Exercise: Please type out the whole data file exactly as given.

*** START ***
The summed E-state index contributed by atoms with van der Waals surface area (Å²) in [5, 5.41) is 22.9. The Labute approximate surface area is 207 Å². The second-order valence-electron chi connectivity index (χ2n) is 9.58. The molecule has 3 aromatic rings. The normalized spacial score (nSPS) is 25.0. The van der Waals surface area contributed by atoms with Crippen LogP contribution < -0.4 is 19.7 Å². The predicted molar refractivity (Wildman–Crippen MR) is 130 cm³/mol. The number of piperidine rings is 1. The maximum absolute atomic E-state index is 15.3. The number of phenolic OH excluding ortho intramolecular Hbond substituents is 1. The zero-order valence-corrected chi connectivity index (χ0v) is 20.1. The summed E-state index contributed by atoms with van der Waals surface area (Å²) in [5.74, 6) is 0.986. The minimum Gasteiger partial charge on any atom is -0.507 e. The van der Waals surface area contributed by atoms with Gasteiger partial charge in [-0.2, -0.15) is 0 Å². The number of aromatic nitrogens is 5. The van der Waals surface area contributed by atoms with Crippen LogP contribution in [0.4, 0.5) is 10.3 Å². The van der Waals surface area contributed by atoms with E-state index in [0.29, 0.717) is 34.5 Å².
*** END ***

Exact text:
The summed E-state index contributed by atoms with van der Waals surface area (Å²) in [5, 5.41) is 22.9. The Labute approximate surface area is 207 Å². The second-order valence-electron chi connectivity index (χ2n) is 9.58. The molecule has 3 aromatic rings. The normalized spacial score (nSPS) is 25.0. The van der Waals surface area contributed by atoms with Crippen LogP contribution < -0.4 is 19.7 Å². The predicted molar refractivity (Wildman–Crippen MR) is 130 cm³/mol. The number of piperidine rings is 1. The maximum absolute atomic E-state index is 15.3. The number of phenolic OH excluding ortho intramolecular Hbond substituents is 1. The zero-order valence-corrected chi connectivity index (χ0v) is 20.1. The summed E-state index contributed by atoms with van der Waals surface area (Å²) in [5.74, 6) is 0.986. The minimum Gasteiger partial charge on any atom is -0.507 e. The van der Waals surface area contributed by atoms with Gasteiger partial charge in [-0.2, -0.15) is 0 Å². The number of aromatic nitrogens is 5. The van der Waals surface area contributed by atoms with Crippen LogP contribution in [0.4, 0.5) is 10.3 Å². The van der Waals surface area contributed by atoms with E-state index in [0.29, 0.717) is 34.5 Å².